A British and Irish bid for the 2030 World Cup would create "significantly higher" commercial returns than one from South America at a time of financial uncertainty, a FIFA vice-presidential candidate has said.

Kieran O'Connor, the president of the Football Association of Wales, could become Britain's most senior administrator if elected as a vice-president of the world game's governing body at UEFA Congress on Tuesday.

A feasibility study is assessing whether the UK and Ireland will go ahead with a 2030 bid, with the formal bidding regulations being fixed by FIFA in the second quarter of 2022.

If selected as UEFA's choice, which itself is by no means guaranteed, the UK and Ireland would likely go forward to face a bid from South America.

Uruguay hosted the inaugural World Cup in 1930, and the sentimental attraction of playing the centenary finals on the same continent is obvious, but O'Connor believes the commercial virtues might be decisive.

"We have the facilities, we have the organisational ability, we have got everything," he said.

"And we have got a history of holding major events - the Olympics was here recently, Cardiff has had the Champions League final, Wembley can hold anything - the facilities are there, it would be well-organised, well-managed and it would probably be financially beneficial for FIFA as well.

"I'm sure the commercial return of a UK bid would be significantly higher than any South American bid.

"FIFA needs to make sure that it has sufficient funding for the next 10 to 12 years to cover for any eventuality that this pandemic may bring us in the future."

O'Connor recognises though that sometimes FIFA has used the World Cup to develop the game in new areas.

"Qatar, for example, on the outside looking in, it doesn't make a great deal of sense, but I am sure that (taking the World Cup there in 2022) will encourage and develop football significantly in that part of the world," he said.


"Sometimes it's not the commercial aspects that are important, there are other issues that have to be taken into account."

For 2030, that might mean China is the standout contender, but O'Connor said: "I don't think China are ready yet, I think they probably will be in 2034 maybe.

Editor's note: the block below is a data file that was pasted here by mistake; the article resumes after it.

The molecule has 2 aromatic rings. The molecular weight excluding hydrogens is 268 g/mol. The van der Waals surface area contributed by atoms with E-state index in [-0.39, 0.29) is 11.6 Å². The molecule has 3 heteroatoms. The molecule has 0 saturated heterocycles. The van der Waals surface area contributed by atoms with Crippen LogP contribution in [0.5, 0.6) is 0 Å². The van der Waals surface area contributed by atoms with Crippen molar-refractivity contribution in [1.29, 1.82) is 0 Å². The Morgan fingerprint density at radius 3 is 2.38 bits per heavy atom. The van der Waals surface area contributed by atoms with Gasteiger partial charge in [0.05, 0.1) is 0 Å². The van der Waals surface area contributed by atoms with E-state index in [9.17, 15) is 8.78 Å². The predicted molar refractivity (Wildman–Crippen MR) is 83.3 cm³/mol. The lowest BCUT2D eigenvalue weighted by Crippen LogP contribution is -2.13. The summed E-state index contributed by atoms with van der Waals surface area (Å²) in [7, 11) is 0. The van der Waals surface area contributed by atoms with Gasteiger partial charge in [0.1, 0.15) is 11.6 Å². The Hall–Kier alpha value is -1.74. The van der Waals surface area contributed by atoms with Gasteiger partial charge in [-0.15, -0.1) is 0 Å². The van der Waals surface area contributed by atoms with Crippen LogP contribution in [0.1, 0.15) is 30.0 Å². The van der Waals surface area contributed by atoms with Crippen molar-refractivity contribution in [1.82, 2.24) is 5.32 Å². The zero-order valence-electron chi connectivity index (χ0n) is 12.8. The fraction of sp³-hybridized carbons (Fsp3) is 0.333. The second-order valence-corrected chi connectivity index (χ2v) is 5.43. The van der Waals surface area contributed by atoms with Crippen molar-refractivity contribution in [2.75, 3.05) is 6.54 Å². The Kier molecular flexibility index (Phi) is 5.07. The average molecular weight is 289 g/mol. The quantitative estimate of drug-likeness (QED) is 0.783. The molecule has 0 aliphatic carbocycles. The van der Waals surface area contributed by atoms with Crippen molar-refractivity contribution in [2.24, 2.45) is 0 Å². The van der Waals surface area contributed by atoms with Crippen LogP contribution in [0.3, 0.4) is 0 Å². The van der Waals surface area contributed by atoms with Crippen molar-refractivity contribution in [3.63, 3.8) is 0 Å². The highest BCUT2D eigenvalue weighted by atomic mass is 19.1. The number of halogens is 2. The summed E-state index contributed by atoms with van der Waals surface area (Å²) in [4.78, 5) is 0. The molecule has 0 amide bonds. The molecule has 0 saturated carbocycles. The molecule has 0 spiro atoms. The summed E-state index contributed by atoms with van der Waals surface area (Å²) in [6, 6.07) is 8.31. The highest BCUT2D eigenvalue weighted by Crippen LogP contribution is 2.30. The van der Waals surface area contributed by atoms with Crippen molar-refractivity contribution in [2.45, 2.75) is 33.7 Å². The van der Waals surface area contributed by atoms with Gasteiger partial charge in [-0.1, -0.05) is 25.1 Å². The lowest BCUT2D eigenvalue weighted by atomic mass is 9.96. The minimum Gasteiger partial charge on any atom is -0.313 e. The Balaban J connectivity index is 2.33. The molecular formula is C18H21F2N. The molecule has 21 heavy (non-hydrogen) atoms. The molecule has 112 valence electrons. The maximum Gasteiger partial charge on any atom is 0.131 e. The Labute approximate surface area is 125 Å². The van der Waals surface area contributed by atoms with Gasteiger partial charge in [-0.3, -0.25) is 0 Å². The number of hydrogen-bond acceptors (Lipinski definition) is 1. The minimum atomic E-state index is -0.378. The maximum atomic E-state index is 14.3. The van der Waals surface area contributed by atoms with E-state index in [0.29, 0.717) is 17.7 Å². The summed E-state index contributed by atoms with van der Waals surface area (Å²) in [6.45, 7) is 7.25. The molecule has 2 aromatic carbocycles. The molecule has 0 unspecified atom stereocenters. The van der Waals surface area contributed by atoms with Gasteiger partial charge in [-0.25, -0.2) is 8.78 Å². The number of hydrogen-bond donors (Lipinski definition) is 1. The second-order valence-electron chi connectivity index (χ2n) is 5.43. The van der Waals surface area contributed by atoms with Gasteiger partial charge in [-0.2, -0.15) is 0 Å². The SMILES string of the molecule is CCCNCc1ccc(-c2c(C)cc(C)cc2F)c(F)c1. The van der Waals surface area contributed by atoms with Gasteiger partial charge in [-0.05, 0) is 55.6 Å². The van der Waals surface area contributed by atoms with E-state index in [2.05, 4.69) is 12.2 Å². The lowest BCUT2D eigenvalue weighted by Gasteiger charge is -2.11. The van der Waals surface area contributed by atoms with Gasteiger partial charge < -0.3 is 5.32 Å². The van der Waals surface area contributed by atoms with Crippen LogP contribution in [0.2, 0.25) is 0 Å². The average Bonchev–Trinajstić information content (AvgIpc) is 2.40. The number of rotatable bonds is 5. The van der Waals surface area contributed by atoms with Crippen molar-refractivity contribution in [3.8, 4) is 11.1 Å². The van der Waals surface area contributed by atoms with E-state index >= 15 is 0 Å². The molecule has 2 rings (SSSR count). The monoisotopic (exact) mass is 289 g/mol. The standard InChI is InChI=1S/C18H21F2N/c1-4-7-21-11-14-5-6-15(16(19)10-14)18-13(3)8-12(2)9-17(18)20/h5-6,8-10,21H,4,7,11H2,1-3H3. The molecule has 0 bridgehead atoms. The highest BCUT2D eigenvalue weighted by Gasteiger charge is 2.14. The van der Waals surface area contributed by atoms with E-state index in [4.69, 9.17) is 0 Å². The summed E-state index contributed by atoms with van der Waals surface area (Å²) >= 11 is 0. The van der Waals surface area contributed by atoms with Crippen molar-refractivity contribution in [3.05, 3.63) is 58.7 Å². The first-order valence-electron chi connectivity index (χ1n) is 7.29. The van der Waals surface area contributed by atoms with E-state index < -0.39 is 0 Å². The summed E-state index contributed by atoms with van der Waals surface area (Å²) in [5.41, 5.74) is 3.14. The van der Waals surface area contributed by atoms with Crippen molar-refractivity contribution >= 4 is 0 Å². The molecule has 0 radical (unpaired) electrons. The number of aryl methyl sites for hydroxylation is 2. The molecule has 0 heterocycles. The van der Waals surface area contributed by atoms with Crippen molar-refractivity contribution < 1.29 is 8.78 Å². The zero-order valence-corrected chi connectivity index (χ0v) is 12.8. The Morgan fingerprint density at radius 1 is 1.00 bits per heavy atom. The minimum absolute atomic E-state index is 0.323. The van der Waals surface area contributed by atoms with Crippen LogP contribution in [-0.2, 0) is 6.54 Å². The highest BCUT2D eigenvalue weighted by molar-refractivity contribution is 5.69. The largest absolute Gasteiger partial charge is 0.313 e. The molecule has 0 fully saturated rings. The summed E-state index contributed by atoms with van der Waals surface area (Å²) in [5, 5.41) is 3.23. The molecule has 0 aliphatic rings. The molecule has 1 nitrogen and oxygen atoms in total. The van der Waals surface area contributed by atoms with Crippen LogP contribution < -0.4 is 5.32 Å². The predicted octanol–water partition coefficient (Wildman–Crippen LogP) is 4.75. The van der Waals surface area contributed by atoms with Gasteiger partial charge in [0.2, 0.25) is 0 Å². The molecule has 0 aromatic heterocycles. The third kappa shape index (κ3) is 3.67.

"If China ever get it, that will be an interesting one. It's an enormous place and they are developing their facilities. It's such a big place that team transport might be an issue. By 2034 they could well have the ability to do it."

O'Connor will be up against David Martin, the president of the Irish Football Association, and Michael Mulraney, the vice-president of the Scottish Football Association, in Tuesday's vote.

A former referee, O'Connor has been involved in football administration since 1986 and has sat on the FAW Council since 1999.

Qatar has proved a controversial choice for next year's tournament.

He believes his background as a chartered secretary with a focus on good governance can be an asset to FIFA as it tries to move away from the corruption scandals which tainted its past.

"(FIFA president) Gianni (Infantino) is an honest man, and I like to be transparent and honest," O'Connor said.

"I don't think you will have the same sort of issues that plagued them historically, however we have to make sure everything is transparent, everything is robust.

"FIFA and UEFA now have the right people in place, but you can't relax, you have to make sure that everything is transparent, everything is robust and that everybody knows what they're doing, what their authority levels are, and it's monitored and reviewed regularly."

O'Connor would serve for a two-year term if elected, and would like to see FIFA use its "clout" to tackle the problem of social media abuse.

"I think it's something that they can get involved in," he said.

"Whether they can stop it is another thing, because there's a lot of money involved in social media companies and money is the root of all evil as we know."

O'Connor believes easy identification of abusers is key, but accepts there are major issues around social media companies holding even more personal data than they already do, and the importance of anonymity online in some circumstances.

"It's a difficult one and there are people far cleverer than I am who have better ideas than me," he said.

"But we have got to sort this problem out. There is always something new to learn and I'm sure once we delve into this someone may well come up with an answer."